Reflection: Ye of Little Faith
Dear Beloved Community of St. John’s,
We’re down to two weeks before Easter. The tragic journey to the cross happens quickly once Jesus comes to Jerusalem. Palm Sunday, Maundy Thursday, Good Friday, Easter Sunday. Each of these commemorations has heft and standing to be considered on their own terms. Yet, the power of the story comes from keeping these events as a unit, a seamless drama that ends in resurrection and redemption
One element that is striking is that the “Jesus story” and the “disciples’ story” begin to wobble, deviate, and separate. Jesus and his followers are almost not on the same planet. Jesus sees clearly the bloody eventuality that awaits him. I’ve always thought that the people around him were merely enjoying the festival of Passover in Jerusalem until everything crashed down.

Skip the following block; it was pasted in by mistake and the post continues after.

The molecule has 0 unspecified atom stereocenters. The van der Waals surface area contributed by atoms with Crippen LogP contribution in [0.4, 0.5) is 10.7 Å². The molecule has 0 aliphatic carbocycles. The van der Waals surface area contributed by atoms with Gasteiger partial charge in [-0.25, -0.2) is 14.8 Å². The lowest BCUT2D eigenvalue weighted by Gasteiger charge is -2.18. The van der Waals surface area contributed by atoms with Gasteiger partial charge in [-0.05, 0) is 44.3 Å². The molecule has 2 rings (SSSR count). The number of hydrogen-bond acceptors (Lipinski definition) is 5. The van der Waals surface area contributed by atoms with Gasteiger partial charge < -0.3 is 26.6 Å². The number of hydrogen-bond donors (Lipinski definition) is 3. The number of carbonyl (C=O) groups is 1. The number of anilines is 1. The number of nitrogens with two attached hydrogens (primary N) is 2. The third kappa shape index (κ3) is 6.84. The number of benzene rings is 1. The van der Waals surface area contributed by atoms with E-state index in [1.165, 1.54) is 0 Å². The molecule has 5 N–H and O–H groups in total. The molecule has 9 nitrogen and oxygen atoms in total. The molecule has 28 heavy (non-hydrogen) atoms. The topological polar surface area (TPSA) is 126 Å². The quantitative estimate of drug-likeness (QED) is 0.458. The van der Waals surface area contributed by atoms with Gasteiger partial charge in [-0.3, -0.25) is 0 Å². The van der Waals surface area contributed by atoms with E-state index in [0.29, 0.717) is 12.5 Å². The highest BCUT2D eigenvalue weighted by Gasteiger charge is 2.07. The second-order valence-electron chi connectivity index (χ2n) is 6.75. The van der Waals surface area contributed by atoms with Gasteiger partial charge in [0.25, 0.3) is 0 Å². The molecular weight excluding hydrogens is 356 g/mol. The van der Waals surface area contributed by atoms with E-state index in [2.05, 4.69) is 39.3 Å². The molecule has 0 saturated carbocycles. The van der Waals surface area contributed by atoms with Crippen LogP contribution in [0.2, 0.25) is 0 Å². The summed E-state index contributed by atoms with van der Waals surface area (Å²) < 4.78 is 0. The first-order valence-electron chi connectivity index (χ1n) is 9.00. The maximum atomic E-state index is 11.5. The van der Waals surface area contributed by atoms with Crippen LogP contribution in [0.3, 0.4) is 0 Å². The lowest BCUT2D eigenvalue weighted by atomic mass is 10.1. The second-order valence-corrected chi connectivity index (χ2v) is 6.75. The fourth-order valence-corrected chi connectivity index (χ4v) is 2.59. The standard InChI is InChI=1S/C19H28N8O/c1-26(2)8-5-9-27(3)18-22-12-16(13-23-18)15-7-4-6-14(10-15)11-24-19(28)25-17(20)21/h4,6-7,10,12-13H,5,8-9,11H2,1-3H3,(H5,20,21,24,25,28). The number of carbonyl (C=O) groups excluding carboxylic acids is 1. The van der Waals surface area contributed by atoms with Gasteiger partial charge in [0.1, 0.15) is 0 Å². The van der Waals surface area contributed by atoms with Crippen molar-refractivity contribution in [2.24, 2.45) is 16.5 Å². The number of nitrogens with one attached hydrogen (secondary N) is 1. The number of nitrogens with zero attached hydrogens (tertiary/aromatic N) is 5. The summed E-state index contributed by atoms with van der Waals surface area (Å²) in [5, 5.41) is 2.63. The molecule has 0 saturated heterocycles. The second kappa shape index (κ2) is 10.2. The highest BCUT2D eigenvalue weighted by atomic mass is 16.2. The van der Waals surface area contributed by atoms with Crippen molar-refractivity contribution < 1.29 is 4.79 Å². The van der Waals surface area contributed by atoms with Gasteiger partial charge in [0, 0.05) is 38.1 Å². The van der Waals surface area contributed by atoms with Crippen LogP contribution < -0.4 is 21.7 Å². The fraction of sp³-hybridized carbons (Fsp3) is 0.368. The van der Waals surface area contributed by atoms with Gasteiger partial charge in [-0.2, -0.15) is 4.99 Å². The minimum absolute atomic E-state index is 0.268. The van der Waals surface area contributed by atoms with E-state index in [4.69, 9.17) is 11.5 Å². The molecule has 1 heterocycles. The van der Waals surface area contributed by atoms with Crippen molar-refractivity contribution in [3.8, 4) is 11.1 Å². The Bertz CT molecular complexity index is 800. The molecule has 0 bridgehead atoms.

Consider the response of the apostles. The triumphal procession into the city: “We’re with him, so we’re among the popular kids.” The Last Supper: “A dinner party is always nice.” Jesus’ arrest in the garden: “Time for a nap, and we’re out of here.” Jesus’ trial: “I don’t even know the man!” The crucifixion: “Time to stay disappeared.” Easter Sunday morning: “Mary Magdalene doesn’t know what she’s talking about.” Easter Sunday evening: “Who is this stranger on the road?”
The disciples are central to what is going on, but as much as they can, in hiding. It’s a human trait to avoid danger, even if at the moment, it’s the greatest story ever told. The astonishing thing that these fragile, frightened people were able to found Christianity. Yet, at the climax of the passion, they went missing. No wonder that Jesus called them “ye of little faith.”